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Old 07-12-2009, 08:37 PM   #61
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We have a large list of marketing ideas here and techniques the publicity pros use

It gets updated every Friday as well! Or go to the main site for daily writings on it.
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Last edited by Musformation : 07-14-2009 at 07:53 PM.
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Old 07-14-2009, 11:13 AM   #62
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wicked info. should help alot of people out.

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Old 10-22-2009, 09:38 PM   #63
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Awesome stuff. just to make sure whats the best place to license your music so it is copyrighted and stuff.

just wanting to make sure.
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Old 03-31-2010, 04:10 PM   #64
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Thanks dude, this was really helpful
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Old 06-23-2010, 04:03 PM   #65
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Anyone out there who builds web sites for bands probably understands how existing CMS systems like Wordpress and IndexHibit really donít work well when you need to deliver video and audio files. Some guys are working on an open-source CMS system just for musicians and other rich media artists, and need development funds and help, if this interests you take a look at www.dbasr.com.

(this is not spam, I posted it here because I thought people watching this thread would be interested)
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Old 08-01-2010, 06:54 AM   #66
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if you are just starting out a brilliant way to record is to download audacity, completely free. my band used this along with a guitar hero mic (plug it in and it should instal the driver) and just put a sock over the mic. This can give u a fantastic sound!!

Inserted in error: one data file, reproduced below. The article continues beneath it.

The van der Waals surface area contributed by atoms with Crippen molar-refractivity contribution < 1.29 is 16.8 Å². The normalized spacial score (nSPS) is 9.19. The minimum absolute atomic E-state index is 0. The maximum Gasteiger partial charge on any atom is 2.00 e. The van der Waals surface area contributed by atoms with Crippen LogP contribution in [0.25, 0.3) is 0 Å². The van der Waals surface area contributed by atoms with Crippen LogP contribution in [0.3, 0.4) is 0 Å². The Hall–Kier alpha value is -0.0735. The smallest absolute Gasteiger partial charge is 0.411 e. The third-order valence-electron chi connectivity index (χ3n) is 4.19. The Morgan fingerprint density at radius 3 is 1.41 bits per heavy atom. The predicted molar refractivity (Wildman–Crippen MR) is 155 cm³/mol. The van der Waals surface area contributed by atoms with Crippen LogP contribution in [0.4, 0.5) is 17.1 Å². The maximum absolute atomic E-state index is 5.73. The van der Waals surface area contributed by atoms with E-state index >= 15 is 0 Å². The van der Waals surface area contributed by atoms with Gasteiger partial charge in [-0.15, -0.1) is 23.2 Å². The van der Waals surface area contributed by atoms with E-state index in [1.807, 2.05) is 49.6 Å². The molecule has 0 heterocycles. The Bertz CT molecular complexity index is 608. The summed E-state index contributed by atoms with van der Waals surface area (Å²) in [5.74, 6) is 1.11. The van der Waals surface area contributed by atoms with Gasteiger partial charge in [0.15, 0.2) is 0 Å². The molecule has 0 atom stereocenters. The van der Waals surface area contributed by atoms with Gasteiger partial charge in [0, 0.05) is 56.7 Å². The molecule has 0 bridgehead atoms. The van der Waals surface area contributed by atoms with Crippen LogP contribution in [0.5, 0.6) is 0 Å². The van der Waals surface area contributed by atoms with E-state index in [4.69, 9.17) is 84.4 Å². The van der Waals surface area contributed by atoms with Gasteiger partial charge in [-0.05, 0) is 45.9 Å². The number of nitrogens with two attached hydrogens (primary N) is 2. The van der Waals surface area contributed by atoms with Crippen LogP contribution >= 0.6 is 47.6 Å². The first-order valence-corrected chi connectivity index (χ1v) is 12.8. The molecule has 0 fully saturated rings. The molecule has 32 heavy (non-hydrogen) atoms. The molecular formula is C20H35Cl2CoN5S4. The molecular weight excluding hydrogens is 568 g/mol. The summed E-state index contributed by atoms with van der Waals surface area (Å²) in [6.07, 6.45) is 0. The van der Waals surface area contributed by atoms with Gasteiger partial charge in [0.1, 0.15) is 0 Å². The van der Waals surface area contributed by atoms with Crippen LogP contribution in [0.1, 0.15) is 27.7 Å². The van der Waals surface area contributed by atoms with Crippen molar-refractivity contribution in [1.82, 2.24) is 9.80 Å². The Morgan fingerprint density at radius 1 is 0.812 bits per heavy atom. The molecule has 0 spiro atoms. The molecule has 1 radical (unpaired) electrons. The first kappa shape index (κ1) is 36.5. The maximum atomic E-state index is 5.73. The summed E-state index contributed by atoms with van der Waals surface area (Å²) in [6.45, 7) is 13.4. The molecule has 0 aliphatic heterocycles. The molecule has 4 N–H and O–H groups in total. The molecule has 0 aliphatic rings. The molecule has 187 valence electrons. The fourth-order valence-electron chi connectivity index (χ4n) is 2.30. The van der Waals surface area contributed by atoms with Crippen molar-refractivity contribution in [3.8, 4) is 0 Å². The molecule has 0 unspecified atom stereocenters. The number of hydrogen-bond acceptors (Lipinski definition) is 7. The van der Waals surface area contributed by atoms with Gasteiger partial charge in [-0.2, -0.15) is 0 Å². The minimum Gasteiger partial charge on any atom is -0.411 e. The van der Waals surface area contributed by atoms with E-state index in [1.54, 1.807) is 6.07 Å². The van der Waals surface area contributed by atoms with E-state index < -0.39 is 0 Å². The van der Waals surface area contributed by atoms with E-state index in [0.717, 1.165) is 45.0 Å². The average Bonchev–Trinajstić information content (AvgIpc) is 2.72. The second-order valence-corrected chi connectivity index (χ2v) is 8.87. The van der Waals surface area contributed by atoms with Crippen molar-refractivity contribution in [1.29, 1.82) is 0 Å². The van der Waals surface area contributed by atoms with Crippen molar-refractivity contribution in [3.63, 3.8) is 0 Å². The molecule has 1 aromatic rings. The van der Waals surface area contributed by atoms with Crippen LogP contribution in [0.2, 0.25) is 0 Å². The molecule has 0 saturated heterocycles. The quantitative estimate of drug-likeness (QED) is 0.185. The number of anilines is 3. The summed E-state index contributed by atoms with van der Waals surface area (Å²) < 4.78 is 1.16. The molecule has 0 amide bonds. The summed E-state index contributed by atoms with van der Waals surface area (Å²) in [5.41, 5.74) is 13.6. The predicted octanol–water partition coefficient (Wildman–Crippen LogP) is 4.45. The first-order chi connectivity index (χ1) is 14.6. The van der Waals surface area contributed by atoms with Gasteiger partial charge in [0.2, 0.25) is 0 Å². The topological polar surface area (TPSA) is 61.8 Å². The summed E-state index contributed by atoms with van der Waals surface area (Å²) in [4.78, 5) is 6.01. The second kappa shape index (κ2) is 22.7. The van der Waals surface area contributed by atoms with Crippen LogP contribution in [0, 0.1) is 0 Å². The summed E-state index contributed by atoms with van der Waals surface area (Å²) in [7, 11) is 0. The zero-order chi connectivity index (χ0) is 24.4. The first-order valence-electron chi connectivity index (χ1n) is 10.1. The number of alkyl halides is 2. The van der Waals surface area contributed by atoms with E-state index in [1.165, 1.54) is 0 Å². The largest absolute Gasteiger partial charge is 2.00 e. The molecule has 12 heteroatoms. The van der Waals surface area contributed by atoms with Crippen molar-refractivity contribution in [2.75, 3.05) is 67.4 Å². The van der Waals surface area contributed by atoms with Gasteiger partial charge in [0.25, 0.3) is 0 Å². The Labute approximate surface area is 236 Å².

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Old 08-17-2010, 09:20 PM   #67
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Trent of NIN posted a guide on the forums a while back. http://forum.nin.com/bb/read.php?30,767183

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Old 09-20-2010, 06:09 PM   #68
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This is one of the most helpful threads on this site. Thank you. So so much.
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Old 04-16-2011, 06:11 AM   #69
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Heyyy, the only thing i need advice on is how to get the gigs in the first place...Do i just email the venues and hope they approve?

Obviously we're not headlining material YET but how do i get to supporting a bigger band or getting small gigs and stuff like that?

Any response would be great!
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Old 04-16-2011, 06:22 AM   #70
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Originally Posted by Mason!
Heyyy, the only thing i need advice on is how to get the gigs in the first place...Do i just email the venues and hope they approve?

Obviously we're not headlining material YET but how do i get to supporting a bigger band or getting small gigs and stuff like that?

Any response would be great!

Go to open mic sort of things, talk to a band you know (if you know one) about supporting a gig of theirs, record a small demo (3/4 tracks) of how you play and sendt them to venues.

If you can have videos of you playing live (for example at open mic nights or supporting a band you know ) that may help the venue see if you're good for them too.